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    Apparently Lily Allen thinks feminism is no longer necessary. "I hate that word [feminism] because it shouldn't even be a thing anymore," she griped in March 2014. "We're all equal, everyone is equal. Why is there even a conversation about feminism? What's the man version of feminism? There isn't even a word for it. Menanism. Male-ism. It doesn't exist." 

  • Maisie Williams


    Games of Thrones star Maisie Williams has one of the more logically sound reasons for not embracing the "feminist" label. In an April 2016 interview with Entertainment Weekly, Williams said she was baffled when she discovered the definition of "feminism," wondering how anyone could stand against gender equality. "I feel like we should stop calling feminists 'feminists' and just start calling people who aren't feminist 'sexist,'” she argued. "You are either a normal person or a sexist. People get a label when they're bad."  

  • Carrie Underwood


    This country singer has candidly addressed sexism in country music and some of her biggest chart-toppers, chiefly "Before He Cheats," have warned men about the consequences of mistreating women. Considering she advocates for girl power in the male-dominated field of country music, Underwood must fly the feminist flag, right? Wrong. "I wouldn't go so far as to say I am a feminist, that can come off as a negative connotation," Underwood has said. "But I am a strong female." 

  • Sarah Jessica Parker


    Through Sex and the City, Sarah Jessica Parker chipped away at many of the societal taboos regarding female sexuality. So it was surprising when, in Marie Claire's September 2016 issue, SJP made a point to say she's not a feminist. While discussing the unfair portrayal of Hillary Clinton in the media, Parker said, "I'm convinced it's because she's a woman, and I'm not a feminist. I don't think I qualify." She proceeded to explain that she believes in equity and people being treated fairly — basically all the basic tenets of feminism.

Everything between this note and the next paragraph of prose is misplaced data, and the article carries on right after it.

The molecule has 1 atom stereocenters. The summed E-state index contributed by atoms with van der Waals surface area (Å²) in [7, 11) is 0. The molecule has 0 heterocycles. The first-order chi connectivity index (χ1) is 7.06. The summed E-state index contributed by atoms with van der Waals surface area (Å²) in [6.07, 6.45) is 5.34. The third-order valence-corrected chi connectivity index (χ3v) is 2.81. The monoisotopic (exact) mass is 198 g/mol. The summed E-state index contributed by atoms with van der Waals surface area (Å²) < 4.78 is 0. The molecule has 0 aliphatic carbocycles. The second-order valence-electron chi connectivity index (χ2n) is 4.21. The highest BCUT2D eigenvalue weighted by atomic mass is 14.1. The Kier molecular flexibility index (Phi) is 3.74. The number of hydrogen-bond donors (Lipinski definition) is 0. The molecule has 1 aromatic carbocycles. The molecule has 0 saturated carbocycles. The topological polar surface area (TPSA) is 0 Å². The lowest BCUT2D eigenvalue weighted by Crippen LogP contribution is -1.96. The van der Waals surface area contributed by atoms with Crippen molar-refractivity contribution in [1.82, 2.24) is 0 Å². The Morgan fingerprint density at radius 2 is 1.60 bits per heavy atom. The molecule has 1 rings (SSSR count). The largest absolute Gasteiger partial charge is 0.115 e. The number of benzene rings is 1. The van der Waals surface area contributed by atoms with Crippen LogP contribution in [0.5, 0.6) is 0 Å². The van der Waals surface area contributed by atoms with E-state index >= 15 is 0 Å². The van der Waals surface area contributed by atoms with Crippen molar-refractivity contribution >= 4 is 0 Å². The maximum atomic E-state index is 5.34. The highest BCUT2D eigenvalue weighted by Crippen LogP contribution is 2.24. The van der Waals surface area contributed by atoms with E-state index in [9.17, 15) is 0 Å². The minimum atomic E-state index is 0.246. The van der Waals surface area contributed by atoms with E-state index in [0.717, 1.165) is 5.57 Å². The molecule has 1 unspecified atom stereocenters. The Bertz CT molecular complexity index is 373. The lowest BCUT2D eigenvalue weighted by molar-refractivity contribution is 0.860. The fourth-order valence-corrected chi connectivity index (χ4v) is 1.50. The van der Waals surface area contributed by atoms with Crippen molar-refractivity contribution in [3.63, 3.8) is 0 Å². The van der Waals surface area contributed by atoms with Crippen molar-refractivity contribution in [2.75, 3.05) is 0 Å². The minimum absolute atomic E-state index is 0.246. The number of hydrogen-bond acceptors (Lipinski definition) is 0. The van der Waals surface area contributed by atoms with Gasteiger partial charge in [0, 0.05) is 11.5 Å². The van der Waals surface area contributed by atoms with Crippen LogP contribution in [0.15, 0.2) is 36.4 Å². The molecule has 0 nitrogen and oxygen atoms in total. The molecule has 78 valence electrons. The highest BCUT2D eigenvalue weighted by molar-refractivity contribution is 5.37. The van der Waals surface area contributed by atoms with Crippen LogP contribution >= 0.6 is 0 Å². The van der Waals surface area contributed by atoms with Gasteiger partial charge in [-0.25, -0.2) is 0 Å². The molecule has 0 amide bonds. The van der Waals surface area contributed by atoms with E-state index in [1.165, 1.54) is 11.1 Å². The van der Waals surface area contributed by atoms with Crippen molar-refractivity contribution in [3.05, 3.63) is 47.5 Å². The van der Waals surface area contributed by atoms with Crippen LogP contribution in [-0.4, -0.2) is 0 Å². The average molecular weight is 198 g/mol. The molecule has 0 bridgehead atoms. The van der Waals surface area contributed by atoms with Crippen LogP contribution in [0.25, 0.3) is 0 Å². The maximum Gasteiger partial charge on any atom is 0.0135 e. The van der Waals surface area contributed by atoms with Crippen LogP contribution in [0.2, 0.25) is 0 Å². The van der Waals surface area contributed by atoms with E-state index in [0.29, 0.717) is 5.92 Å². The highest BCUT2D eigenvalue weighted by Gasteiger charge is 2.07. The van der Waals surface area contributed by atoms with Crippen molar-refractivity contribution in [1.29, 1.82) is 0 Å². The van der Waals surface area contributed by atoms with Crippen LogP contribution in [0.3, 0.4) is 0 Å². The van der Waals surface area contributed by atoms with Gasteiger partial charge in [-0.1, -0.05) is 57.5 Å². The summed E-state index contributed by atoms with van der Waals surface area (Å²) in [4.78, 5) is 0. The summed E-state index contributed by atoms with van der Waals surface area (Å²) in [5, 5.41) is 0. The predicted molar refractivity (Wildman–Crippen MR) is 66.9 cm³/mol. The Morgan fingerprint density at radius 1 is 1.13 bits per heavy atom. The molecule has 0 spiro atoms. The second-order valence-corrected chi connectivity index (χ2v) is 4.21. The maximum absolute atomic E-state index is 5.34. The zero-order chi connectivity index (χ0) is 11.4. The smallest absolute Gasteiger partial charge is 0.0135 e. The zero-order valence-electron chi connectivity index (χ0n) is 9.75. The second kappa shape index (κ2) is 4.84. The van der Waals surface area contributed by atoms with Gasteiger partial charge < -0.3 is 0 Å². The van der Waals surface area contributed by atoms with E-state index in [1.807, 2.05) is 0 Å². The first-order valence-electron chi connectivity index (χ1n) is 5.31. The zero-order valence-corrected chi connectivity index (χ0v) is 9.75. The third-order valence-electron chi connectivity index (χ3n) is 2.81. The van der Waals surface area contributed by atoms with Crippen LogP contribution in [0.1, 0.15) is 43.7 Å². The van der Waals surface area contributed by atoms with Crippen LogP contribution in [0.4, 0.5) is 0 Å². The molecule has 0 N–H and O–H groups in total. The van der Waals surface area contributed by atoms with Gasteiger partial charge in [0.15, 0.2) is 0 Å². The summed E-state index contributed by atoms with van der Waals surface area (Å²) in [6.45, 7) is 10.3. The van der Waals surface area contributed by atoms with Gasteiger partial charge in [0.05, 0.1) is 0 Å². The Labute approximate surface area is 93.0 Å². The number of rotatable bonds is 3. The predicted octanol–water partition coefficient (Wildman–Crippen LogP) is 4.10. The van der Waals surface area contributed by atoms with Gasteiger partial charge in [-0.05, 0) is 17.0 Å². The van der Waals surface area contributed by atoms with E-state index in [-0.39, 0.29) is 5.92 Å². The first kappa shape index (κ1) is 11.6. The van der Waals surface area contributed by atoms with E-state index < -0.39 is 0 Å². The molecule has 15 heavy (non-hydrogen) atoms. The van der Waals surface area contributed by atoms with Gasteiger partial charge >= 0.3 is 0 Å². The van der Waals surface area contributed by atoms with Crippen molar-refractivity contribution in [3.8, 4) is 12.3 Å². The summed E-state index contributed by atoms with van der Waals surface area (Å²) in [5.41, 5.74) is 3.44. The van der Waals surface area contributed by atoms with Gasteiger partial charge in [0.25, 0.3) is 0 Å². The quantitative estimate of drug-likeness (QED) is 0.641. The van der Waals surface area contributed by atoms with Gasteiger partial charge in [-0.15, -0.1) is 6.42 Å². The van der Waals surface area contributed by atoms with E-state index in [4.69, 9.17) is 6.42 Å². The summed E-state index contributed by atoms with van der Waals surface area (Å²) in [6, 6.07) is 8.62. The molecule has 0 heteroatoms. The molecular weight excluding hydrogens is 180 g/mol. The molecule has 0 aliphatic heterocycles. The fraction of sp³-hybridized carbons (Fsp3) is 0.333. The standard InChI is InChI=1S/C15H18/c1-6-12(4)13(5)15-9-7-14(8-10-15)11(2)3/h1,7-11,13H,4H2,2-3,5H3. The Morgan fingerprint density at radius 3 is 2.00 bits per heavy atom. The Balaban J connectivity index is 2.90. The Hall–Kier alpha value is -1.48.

More from CafeMom: 20 Actresses Who've Spoken About the Objectification of Women in Hollywood

  • Sara Evans

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    Though she's spoken volumes about the challenges of being a woman in a male-dominated realm, country singer Sara Evans doesn't deem herself a feminist. "I'm exactly the opposite of a feminist," Evans told BuzzFeed in March 2014. "I love men, and I've never really [sung] a man-hater song." Sadly, this is another instance of feminism being equated with misandry.

  • Meghan Trainor


    In the summer of 2014, Meghan Trainor became a part of the pop culture zeitgeist with her catchy anthem about self-acceptance, "All About That Bass." Despite rising to fame due to a song encouraging girls to love themselves as they are, Trainor told Billboard, "I don't consider myself a feminist." She went on to muse about the need for messages that encourage girls to embrace their inner and outer beauty.